State Farm Insurance said Thursday that it is pulling the plug on 500 to 600 jobs at its regional office in Costa Mesa by the end of the year, transferring the positions and many of the people to a new facility in Bakersfield.
The decision to downgrade the Costa Mesa center and cut its payroll by 60% comes just as economists say the battered local economy is crawling out of the doldrums.
About 400 employees would remain at the office complex on Highland Avenue in Costa Mesa. Jobs being relocated to the new Central California regional office range from secretaries to executives, State Farm spokeswoman Dawn Billings said.
If the average paycheck was $40,000 a year, plus $15,000 in fringe benefits like medical insurance, vacations and sick leave, the net impact would be to drain away $22 million to $33 million a year that otherwise would have helped pump up the pace of Orange County's recovery.
Billings said Thursday that all of the workers whose jobs will be relocated can either transfer to Bakersfield or, where possible, to other State Farm locations. The company has not yet determined how many Costa Mesa employees will transfer, but "there may not be any layoffs," Billings said.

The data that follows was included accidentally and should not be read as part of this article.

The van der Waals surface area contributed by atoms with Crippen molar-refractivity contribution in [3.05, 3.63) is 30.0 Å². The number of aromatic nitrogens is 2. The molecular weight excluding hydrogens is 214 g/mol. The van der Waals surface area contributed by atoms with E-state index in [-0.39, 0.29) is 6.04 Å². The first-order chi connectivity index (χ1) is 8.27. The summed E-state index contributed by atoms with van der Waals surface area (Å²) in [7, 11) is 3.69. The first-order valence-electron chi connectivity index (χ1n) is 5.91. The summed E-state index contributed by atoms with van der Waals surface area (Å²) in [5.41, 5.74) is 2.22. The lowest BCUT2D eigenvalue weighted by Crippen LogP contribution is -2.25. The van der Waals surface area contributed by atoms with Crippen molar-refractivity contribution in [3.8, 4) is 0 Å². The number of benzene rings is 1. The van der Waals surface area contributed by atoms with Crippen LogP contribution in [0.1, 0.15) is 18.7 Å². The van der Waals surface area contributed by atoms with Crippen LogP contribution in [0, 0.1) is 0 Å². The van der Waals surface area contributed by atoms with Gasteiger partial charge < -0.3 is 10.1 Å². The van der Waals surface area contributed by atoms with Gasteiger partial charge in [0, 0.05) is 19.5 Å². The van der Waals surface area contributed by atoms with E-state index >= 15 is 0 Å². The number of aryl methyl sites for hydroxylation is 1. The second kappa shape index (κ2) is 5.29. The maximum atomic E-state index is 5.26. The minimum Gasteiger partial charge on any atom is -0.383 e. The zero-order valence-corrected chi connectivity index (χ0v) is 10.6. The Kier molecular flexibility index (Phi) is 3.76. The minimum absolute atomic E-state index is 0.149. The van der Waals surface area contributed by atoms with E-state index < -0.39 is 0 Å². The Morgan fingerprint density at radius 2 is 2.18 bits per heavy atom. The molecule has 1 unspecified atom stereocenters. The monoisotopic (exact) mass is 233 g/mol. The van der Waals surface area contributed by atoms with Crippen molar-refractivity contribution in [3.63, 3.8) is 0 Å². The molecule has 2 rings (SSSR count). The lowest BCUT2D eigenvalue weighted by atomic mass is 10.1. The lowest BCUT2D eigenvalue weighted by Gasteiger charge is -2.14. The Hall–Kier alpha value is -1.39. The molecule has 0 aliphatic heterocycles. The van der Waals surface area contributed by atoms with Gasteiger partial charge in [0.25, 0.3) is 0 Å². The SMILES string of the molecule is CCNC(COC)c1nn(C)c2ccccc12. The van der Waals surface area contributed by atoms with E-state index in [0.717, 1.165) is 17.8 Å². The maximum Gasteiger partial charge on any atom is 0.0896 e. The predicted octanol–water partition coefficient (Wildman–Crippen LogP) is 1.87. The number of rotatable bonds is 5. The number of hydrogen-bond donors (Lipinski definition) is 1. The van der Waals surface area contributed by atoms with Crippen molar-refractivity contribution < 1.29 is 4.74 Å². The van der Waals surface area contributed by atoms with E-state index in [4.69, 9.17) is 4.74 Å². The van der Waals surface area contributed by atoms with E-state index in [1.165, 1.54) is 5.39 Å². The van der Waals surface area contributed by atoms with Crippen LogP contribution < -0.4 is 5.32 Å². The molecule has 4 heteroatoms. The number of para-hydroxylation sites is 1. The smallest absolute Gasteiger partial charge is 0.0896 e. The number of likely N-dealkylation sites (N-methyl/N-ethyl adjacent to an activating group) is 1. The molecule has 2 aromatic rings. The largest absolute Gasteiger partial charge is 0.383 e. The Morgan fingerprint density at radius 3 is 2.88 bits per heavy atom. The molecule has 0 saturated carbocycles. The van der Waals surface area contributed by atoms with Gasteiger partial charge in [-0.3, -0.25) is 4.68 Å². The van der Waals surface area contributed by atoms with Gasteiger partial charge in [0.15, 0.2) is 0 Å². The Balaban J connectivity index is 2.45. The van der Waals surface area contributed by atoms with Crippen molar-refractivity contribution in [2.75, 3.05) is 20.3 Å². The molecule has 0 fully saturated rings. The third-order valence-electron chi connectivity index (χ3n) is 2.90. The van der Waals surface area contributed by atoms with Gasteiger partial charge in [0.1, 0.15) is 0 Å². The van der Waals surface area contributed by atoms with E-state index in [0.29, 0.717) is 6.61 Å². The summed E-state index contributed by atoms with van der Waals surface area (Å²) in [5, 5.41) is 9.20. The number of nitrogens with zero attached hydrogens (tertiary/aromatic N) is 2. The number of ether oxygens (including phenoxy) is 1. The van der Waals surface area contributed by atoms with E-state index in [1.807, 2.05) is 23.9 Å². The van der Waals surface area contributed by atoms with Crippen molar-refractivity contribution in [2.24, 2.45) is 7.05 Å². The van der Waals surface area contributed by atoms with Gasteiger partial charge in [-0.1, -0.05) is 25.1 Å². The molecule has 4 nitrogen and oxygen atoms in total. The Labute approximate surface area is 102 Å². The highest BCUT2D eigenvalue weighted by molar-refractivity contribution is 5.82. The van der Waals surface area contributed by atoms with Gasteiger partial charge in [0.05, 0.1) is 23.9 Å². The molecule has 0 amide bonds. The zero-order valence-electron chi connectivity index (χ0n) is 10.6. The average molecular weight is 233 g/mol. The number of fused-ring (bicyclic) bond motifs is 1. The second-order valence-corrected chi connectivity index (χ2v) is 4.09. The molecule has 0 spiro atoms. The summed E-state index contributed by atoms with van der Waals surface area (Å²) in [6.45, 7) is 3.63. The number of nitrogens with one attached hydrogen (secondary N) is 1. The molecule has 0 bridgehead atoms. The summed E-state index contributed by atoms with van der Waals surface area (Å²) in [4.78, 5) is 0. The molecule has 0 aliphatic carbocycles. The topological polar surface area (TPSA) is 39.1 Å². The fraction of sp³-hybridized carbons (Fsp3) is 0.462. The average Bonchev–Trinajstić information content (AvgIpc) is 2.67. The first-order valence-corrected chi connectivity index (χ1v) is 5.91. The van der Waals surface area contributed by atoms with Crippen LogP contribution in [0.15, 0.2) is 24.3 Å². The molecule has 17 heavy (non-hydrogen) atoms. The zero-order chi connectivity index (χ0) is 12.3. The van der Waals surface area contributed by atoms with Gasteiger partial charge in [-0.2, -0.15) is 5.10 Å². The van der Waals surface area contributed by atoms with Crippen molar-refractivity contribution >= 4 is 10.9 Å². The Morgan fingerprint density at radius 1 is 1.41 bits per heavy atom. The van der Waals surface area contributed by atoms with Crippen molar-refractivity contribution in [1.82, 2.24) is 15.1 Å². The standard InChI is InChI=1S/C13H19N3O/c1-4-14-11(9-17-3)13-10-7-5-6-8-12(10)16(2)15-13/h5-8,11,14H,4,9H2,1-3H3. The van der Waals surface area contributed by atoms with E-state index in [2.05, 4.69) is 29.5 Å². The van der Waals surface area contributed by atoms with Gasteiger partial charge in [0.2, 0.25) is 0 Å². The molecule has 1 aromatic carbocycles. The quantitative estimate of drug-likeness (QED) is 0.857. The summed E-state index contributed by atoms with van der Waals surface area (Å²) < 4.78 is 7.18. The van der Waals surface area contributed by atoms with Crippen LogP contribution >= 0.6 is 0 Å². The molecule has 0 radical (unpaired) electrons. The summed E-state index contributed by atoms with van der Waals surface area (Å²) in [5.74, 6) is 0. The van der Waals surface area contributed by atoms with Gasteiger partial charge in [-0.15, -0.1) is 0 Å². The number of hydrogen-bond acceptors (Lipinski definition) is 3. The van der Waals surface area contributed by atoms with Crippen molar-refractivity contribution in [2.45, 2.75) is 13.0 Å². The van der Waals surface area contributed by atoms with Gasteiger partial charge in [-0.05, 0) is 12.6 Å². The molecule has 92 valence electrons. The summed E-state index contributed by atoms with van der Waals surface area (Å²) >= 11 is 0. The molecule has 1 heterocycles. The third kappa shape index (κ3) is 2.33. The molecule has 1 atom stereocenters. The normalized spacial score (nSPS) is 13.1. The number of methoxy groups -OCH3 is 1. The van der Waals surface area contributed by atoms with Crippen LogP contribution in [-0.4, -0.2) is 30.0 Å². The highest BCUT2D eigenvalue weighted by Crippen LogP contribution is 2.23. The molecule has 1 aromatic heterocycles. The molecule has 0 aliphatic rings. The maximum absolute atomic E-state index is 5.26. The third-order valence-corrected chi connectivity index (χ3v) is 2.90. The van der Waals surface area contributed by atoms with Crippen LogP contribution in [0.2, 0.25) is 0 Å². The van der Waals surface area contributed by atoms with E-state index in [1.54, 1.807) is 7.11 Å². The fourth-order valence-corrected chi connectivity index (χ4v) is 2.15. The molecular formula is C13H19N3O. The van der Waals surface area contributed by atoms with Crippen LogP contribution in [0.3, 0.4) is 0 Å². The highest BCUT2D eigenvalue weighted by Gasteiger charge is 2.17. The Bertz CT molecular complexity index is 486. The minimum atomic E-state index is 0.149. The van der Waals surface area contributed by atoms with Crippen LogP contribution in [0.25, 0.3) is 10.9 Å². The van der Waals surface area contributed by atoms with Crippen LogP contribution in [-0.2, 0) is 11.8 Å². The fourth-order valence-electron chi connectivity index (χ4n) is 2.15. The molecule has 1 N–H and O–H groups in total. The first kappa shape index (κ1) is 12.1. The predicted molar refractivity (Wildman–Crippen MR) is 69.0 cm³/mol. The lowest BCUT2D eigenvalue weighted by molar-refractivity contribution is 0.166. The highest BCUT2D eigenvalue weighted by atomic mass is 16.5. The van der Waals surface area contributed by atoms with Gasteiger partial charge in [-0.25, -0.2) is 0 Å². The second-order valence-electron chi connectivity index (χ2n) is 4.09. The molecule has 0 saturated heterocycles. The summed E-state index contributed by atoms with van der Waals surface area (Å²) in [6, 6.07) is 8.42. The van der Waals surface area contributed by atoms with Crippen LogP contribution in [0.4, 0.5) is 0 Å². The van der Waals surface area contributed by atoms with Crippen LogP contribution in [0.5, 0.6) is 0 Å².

State Farm, which is based in Bloomington, Ill., is one of California's largest auto and property insurers. The company decided in the late 1980s to add a fourth regional headquarters in Bakersfield to increase its presence in the vast Central Valley. But regulatory changes and the impacts of California's recent floods, wildfires and earthquakes have forced State Farm and other insurers to cut operating costs. The company shouldered $2.53 billion in costs related to claims from the 1994 Northridge earthquake alone.
Because State Farm had two regional headquarters in Southern California--Costa Mesa and Westlake Village--the company decided to use its new Bakersfield complex, scheduled to be completed in December, as its state headquarters and to turn the Costa Mesa facility into a branch office with fewer employees, Billings said.